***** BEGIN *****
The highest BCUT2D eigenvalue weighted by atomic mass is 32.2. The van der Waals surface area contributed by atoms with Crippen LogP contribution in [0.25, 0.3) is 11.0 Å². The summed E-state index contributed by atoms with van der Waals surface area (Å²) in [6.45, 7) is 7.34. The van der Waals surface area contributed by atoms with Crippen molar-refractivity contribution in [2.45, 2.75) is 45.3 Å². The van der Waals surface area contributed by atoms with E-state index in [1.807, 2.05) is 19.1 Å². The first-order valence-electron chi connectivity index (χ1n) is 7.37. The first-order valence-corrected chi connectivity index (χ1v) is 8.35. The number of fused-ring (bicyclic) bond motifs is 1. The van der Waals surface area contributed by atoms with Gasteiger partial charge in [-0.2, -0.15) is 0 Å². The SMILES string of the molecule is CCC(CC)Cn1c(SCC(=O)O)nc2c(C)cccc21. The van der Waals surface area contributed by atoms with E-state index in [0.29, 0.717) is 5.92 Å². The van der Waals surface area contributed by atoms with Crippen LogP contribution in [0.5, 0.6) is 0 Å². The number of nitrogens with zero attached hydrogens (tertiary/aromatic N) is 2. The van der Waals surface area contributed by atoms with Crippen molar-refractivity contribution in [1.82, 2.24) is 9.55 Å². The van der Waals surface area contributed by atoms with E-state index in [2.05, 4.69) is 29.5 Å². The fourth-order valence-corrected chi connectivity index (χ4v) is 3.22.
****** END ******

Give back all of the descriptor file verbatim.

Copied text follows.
The highest BCUT2D eigenvalue weighted by atomic mass is 32.2. The van der Waals surface area contributed by atoms with Crippen LogP contribution in [0.25, 0.3) is 11.0 Å². The summed E-state index contributed by atoms with van der Waals surface area (Å²) in [6.45, 7) is 7.34. The van der Waals surface area contributed by atoms with Crippen molar-refractivity contribution in [2.45, 2.75) is 45.3 Å². The van der Waals surface area contributed by atoms with E-state index in [1.807, 2.05) is 19.1 Å². The first-order valence-electron chi connectivity index (χ1n) is 7.37. The first-order valence-corrected chi connectivity index (χ1v) is 8.35. The number of fused-ring (bicyclic) bond motifs is 1. The van der Waals surface area contributed by atoms with Gasteiger partial charge in [-0.2, -0.15) is 0 Å². The SMILES string of the molecule is CCC(CC)Cn1c(SCC(=O)O)nc2c(C)cccc21. The van der Waals surface area contributed by atoms with E-state index in [0.29, 0.717) is 5.92 Å². The van der Waals surface area contributed by atoms with Crippen LogP contribution in [0.5, 0.6) is 0 Å². The number of nitrogens with zero attached hydrogens (tertiary/aromatic N) is 2. The van der Waals surface area contributed by atoms with Crippen molar-refractivity contribution in [1.82, 2.24) is 9.55 Å². The van der Waals surface area contributed by atoms with E-state index in [2.05, 4.69) is 29.5 Å². The fourth-order valence-corrected chi connectivity index (χ4v) is 3.22.